Discover Carnegie Museum of Art’s small but powerful collection of medieval objects and the thousand-year period of tremendous triumphs and catastrophes they represent. The fall of the Roman empire, the rise of Christianity, and the ravages of the Black Death all impacted artistic expression, resulting in a rich array of beasts and buildings, monuments and manuscripts, and reliquaries and revivals.
Then, delve into times deeply entrenched in the formation of social identity, debates over religious truths, and the burgeoning Enlightenment. Discuss Italian Renaissance art and objects related to rituals of marriage and gateways to the divine, courtly paintings laden with meaning, and engravings disseminated across cultural boundaries.
Expand the conversation into Northern Europe where the Dutch Golden Age introduced new art such as still life and genre painting.
About the Instructor
Jacqueline Lombard is a PhD candidate in the History of Art and Architecture Department at the University of Pittsburgh, where she earned her MA in 2017. She studies the art history of the medieval world focusing on how cross-cultural communication and exchange impacted artistic production. Her forthcoming dissertation explores how sculptors understood and articulated ethnic and racial identity in medieval Europe. Lombard has taught and mentored students across disciplines at Pitt, both in the Art History Department and the Osher program. She has presented her work at several national conferences, and was a member of a Fulbright-Hays research team that produced curriculum on Ethiopian art history and culture for university and K–12 classrooms.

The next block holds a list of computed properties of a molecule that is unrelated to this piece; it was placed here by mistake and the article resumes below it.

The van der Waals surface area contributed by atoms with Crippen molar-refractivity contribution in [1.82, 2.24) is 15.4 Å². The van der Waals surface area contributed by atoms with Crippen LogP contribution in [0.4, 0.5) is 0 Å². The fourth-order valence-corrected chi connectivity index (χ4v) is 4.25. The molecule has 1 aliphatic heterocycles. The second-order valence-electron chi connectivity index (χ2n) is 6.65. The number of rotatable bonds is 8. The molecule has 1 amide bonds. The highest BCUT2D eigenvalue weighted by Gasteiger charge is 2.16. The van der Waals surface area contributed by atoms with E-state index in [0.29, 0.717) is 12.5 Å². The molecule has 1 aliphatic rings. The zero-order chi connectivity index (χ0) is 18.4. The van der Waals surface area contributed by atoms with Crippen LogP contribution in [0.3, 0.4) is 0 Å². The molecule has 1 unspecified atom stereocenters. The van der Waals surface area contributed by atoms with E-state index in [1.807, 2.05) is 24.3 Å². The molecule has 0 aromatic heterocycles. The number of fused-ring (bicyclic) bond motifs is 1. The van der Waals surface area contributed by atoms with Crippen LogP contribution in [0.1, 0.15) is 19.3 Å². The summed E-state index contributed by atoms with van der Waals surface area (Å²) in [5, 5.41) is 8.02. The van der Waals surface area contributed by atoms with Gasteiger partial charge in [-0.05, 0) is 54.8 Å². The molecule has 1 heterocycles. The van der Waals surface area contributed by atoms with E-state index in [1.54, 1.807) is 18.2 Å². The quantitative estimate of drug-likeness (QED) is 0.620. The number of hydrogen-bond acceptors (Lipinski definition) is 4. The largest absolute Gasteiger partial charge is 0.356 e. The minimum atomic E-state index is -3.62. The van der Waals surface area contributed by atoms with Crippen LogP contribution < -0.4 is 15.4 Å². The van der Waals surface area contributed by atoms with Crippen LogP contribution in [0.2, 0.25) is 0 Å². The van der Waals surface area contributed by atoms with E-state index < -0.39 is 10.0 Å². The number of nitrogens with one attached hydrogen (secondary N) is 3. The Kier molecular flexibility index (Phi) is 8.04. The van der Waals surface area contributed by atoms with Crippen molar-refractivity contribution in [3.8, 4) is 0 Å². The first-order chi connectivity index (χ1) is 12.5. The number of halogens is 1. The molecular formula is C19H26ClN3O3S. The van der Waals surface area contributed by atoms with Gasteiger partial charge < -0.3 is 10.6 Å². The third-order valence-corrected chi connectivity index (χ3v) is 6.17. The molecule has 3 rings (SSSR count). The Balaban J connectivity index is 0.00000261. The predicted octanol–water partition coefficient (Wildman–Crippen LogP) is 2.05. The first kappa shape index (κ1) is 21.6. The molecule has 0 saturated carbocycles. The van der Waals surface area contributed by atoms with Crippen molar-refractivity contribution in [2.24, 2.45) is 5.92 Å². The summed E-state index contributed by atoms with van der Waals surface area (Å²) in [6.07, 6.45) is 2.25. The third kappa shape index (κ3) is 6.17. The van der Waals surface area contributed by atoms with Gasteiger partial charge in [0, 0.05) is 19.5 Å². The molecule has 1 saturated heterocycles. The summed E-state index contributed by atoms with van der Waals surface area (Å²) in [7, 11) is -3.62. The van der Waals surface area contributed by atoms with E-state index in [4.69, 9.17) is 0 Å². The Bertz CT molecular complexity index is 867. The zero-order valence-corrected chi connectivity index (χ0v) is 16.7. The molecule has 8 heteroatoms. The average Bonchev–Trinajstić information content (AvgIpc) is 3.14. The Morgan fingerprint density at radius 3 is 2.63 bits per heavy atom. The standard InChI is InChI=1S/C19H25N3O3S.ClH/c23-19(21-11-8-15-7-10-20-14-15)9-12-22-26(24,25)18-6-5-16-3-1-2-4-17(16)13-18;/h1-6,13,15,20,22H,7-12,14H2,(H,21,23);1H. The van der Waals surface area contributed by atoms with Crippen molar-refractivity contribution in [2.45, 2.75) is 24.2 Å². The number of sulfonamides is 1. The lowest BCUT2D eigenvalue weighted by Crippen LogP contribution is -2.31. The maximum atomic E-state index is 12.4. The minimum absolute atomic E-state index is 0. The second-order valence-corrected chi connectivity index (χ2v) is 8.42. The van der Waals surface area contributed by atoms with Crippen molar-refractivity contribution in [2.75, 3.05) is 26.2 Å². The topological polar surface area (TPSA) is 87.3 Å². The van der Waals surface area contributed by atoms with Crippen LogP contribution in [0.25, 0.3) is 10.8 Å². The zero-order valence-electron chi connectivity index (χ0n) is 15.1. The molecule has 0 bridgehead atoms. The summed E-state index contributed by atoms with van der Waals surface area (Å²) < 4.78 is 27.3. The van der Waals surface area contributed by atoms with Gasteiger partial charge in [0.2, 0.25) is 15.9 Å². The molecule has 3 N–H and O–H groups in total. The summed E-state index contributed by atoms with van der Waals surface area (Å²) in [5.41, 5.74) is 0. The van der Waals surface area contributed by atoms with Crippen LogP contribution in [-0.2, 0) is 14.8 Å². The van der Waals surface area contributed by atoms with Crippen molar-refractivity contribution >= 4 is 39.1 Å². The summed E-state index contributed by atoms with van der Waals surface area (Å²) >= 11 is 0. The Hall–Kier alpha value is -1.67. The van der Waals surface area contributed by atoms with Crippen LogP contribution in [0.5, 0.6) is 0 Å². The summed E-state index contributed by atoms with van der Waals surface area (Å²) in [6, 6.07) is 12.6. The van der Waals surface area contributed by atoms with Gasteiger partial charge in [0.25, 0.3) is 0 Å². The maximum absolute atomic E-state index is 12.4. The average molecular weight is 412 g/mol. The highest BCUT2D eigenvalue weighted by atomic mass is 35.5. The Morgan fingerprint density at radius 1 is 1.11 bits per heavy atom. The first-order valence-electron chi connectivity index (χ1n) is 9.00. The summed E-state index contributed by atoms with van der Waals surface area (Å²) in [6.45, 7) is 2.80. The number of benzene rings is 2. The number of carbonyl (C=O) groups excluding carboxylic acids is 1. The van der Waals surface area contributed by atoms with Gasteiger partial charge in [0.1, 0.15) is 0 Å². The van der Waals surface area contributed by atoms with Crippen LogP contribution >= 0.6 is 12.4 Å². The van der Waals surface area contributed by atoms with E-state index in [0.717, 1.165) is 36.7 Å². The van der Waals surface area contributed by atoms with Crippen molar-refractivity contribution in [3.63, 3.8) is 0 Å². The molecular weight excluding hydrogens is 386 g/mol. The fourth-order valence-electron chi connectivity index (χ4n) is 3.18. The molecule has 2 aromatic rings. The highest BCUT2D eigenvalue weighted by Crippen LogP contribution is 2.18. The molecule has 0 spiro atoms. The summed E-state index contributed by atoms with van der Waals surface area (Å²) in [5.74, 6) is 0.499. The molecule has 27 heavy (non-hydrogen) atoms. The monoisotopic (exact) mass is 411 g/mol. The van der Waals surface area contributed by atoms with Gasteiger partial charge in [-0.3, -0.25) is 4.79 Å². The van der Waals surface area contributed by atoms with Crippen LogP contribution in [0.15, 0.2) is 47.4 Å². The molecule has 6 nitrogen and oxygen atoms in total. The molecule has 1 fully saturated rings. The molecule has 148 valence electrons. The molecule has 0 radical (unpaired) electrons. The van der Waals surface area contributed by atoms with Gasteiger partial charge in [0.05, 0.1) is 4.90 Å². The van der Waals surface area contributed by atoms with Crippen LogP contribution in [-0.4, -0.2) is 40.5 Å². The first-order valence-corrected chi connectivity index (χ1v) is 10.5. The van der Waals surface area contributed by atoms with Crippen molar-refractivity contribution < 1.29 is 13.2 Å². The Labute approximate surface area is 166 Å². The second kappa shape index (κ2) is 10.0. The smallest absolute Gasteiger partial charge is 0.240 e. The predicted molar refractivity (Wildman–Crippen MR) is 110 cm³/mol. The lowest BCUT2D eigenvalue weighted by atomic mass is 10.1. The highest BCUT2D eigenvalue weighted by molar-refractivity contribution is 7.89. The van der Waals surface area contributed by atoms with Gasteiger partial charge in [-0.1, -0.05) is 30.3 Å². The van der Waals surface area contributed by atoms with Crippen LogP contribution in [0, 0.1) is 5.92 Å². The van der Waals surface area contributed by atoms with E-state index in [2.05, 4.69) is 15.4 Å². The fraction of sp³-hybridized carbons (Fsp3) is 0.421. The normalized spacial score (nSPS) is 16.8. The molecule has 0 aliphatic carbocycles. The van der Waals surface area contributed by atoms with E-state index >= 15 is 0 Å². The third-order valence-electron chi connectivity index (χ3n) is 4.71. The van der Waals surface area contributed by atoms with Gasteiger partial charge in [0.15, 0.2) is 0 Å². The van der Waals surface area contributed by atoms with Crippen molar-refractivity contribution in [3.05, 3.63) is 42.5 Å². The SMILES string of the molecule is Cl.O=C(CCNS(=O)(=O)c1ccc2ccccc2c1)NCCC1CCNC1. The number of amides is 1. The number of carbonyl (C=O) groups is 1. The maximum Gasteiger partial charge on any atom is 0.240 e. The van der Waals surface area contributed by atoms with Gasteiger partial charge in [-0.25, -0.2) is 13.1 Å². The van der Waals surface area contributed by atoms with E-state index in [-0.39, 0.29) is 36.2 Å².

Andrea Maxwell is a PhD candidate in the History of Art and Architecture Department at the University of Pittsburgh. She earned an MA in Art History from Kent State University and an MA in Clinical Psychology from East Carolina University. Maxwell specializes in Italian Renaissance painting, with a focus on social history and theology. Her master’s thesis examined the 15th-century frescoes in the Brancacci Chapel and their function as a visual sermon for church goers. In addition to studying on site in Italy, France, and Germany, Maxwell traveled the United States to visit Kress Collection paintings between the East and West coasts. Her forthcoming dissertation follows the 16th-century artist Girolamo Romanino and situates his Valcamonica church frescoes within the debates of the Protestant Reformation and the formation of local identities in an often-conquered region.